inherited from the United Kingdom, but need updating particularly in the area of copyrights. Nevertheless, enforcement
of IPR and recourse against infringements is available. Local counsel should be consulted to provide the best means
of IPR protection.


I:~rbblCT.







THE ECONOMY
Belize has an open, free market economy based primarily on agriculture and services. Cane sugar is the number one
foreign exchange earner, accounting for 31.6 percent of total domestic exports in 1994, followed by tourism,
bananas, garments, citrus, and marine products. The rate of economic growth for 1995 will be largely dependent
upon the balance-of-payments situation, which depends upon world commodity prices, continued growth in the
global economy, and preferential trading agreement such as the Caribbean Basin Initiative and the Lome Convention.
Key Economic Indicators 1993 1994*
GDP** 449 472.2
GDP Growth Rate 3.6% 1.6%
GDP per capital 2,195.0 2,238.0
Inflation 41.2% 40.1%
Unemployment 9.8% 11.1%
Exports"* (2) 118.9 127.5
Imports* (2) 280.9 259.9
Imports from the U.S.* 158.8 138.1
*1994figures are estimates.
**In U.S. millions.
(2) Economic statistics for each of the Caribbean entities indicate that only merchandise imports and exports are
filly accounted for, and service imports as well as imports reexported after transformation may be underestimated.
POLITICAL ENVIRONMENT
Belize is a parliamentary democracy on the Westminster model and is a member of the British Commonwealth. The
United States and Belize traditionally have enjoyed close and cordial relations. There are no political issues that might
affect the local business climate. The current majority coalition won in an election on June 30, 1993. The next
general election is due by September 1998.

INVESTMENT CLIMATE
The Belizean government welcomes foreign investment and normally encourages projects which result in increased produc-
tion, domestic income, employment opportunities, and the transfer of technology and skills. Foreign investors are eli-
gible for the same development concessions that are available to local investors. There are certain areas that are not
open to foreign private investment, including merchandising (distributive trades), fishing inside the barrier reef, sugar
cane cultivation, internal transportation, and restaurants and bars. Belize has legislation that enables companies to
operate within Special and General Export Processing Zones.

CONTACT
Economic and Commercial Officer
American Embassy Belize
Corner Gabourel Lane and Hutson St.
Belize City, Belize
Tel: (501) (2) 77161
Fax: (501) (2) 35321










N0IL 10 -







DOMINICA

THE COUNTRY
Population: 73,500
Population Growth Rate: 1.3 percent
Religions: Christian: Roman Catholic and Protestant groups.
Government system: Dominica is a republic with an executive branch composed of a president and a prime
minister. Since 1978, Dominica has been an independent republic within the British Commonwealth.
Languages: English and some French patois.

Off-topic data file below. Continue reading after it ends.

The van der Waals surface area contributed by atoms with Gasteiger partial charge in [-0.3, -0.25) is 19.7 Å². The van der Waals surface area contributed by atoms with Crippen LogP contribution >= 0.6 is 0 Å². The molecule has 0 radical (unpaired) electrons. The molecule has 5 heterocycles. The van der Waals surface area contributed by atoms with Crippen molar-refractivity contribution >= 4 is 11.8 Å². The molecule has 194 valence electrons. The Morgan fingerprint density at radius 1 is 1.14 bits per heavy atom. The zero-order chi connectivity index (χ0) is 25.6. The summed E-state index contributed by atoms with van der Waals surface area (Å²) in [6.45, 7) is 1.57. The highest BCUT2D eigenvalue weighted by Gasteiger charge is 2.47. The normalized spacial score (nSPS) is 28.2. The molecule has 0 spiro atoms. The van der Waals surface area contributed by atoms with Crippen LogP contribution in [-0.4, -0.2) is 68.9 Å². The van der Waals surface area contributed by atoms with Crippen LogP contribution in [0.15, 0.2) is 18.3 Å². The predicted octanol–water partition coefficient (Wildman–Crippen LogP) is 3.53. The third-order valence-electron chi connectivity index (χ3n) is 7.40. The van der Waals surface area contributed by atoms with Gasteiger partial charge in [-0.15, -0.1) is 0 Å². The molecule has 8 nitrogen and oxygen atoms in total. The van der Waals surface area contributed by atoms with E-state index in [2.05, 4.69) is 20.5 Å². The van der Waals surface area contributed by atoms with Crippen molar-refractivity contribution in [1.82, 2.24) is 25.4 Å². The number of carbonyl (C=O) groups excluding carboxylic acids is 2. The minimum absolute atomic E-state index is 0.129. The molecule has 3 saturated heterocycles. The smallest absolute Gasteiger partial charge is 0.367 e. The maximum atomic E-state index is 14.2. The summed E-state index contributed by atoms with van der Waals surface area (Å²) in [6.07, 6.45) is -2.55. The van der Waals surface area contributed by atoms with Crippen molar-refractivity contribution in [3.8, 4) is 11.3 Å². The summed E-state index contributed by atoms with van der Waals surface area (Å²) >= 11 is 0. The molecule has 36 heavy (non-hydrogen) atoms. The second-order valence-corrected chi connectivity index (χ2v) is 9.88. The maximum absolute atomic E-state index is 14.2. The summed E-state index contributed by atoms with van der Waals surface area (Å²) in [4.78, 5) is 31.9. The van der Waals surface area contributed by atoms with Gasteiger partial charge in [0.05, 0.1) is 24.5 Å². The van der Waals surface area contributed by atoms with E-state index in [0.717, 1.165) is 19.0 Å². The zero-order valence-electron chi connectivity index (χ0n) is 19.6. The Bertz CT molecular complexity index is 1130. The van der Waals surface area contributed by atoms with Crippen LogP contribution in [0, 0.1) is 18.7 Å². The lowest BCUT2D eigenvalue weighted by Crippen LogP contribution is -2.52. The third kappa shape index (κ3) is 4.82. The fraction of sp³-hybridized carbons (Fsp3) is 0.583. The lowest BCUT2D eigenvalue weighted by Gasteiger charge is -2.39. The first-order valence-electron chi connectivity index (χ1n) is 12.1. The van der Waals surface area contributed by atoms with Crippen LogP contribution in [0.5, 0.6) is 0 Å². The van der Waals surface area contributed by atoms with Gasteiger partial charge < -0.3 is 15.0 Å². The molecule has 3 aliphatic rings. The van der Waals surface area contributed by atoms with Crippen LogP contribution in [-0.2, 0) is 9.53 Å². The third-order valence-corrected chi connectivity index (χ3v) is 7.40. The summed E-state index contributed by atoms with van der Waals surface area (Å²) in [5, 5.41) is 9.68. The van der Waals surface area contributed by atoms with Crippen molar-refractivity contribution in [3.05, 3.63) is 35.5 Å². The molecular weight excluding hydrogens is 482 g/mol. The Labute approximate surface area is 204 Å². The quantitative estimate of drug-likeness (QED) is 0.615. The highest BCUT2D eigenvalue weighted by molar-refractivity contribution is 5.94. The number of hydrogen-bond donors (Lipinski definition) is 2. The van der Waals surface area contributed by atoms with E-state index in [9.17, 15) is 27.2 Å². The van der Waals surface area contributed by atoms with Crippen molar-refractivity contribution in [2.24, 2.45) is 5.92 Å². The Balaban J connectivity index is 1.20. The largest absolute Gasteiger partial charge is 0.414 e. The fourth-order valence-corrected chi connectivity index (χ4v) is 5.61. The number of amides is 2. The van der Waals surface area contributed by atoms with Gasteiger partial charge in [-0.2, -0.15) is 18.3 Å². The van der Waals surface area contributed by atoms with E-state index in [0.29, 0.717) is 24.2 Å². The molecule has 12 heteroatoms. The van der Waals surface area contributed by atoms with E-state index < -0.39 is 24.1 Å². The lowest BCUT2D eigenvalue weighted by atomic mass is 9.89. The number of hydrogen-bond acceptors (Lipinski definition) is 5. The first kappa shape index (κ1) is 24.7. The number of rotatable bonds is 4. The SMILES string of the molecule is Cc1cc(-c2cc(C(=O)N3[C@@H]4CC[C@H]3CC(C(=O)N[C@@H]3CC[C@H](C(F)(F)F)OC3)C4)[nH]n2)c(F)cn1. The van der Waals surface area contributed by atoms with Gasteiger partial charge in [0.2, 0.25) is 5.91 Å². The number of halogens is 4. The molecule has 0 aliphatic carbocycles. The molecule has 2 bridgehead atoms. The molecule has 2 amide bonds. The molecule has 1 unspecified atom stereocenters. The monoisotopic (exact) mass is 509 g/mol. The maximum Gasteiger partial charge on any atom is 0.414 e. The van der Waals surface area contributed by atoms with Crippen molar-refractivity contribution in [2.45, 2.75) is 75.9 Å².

Workweek: Monday through Friday, 8:00 a.m. to 5:00 p.m. Commercial establishments open Saturday.

BEST EXPORT PROSPECTS
Clothing and related apparel, wood products for construction and furniture, machinery for development and exploration
of geothermal power, automobiles and parts, inorganic and organic chemicals, electrical power systems and machinery,
plastics and consumer goods, tourism facility equipment, paperboard products, manufacturing and processing equipment
for light industry base, environmental technology products and services.
For agricultural products: chicken, red meats, and animal fats (for use in soap production).

MARKETING U.S. PRODUCTS
Goods intended for sale to the general public are normally purchased by local wholesalers for further distribution.
There are no laws which restrict or modify terms and conditions as agreed between suppliers and Dominican purchasers,
whether they be on the wholesale or retail level. Radio and print media are the primary forms of advertising.

TRADE BARRIERS
Dominica has subscribed to CARICOM Common External Tariff provisions. Duties generally range from 5 to 35
percent, with the near future promising further modifications downward. In the interest of diversification and expansion
of its industrial and service base, significant incentives are offered to relieve any form of duties and other barriers to
the importation of equipment, materials, and machinery used in approved industrial processes and service industries.
Other than certain locally supplied agricultural products, no significant negative list exists for product importation,
and generally accepted standards are applied to imported products.
Dominica is a member of the World Trade Organization, but is not a signatory to other major conventions on
intellectual property rights (IPR). Dominica's tradition of common law principles and strong legal system provide
for recognition and enforcement of many forms of IPR, although such statutes need updating. Reference should be
made to local counsel to ensure proper protection under statutory law and adequate safeguarding of IPR in the event
of any significant marketing or disclosure of intellectual property within Dominica.














------- 11 ------- .







THE ECONOMY